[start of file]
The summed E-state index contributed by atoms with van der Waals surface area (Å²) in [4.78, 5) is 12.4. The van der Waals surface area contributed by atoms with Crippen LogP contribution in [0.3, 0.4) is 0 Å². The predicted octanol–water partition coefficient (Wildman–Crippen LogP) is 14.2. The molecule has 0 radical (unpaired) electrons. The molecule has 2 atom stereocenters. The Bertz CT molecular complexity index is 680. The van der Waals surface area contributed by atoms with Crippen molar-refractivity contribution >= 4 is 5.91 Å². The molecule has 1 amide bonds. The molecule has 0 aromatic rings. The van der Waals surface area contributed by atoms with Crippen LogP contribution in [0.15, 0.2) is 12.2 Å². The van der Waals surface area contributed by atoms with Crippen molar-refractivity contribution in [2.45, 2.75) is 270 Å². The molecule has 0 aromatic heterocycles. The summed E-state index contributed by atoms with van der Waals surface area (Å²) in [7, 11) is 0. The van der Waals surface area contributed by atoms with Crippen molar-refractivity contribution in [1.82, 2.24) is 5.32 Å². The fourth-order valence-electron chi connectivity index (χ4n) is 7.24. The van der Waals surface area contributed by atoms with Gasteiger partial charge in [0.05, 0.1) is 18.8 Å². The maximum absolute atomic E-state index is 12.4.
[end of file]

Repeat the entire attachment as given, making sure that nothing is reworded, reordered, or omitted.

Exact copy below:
The summed E-state index contributed by atoms with van der Waals surface area (Å²) in [4.78, 5) is 12.4. The van der Waals surface area contributed by atoms with Crippen LogP contribution in [0.3, 0.4) is 0 Å². The predicted octanol–water partition coefficient (Wildman–Crippen LogP) is 14.2. The molecule has 0 radical (unpaired) electrons. The molecule has 2 atom stereocenters. The Bertz CT molecular complexity index is 680. The van der Waals surface area contributed by atoms with Crippen molar-refractivity contribution >= 4 is 5.91 Å². The molecule has 1 amide bonds. The molecule has 0 aromatic rings. The van der Waals surface area contributed by atoms with Crippen LogP contribution in [0.15, 0.2) is 12.2 Å². The van der Waals surface area contributed by atoms with Crippen molar-refractivity contribution in [2.45, 2.75) is 270 Å². The molecule has 0 aromatic heterocycles. The summed E-state index contributed by atoms with van der Waals surface area (Å²) in [7, 11) is 0. The van der Waals surface area contributed by atoms with Crippen molar-refractivity contribution in [1.82, 2.24) is 5.32 Å². The fourth-order valence-electron chi connectivity index (χ4n) is 7.24. The van der Waals surface area contributed by atoms with Gasteiger partial charge in [0.05, 0.1) is 18.8 Å². The maximum absolute atomic E-state index is 12.4.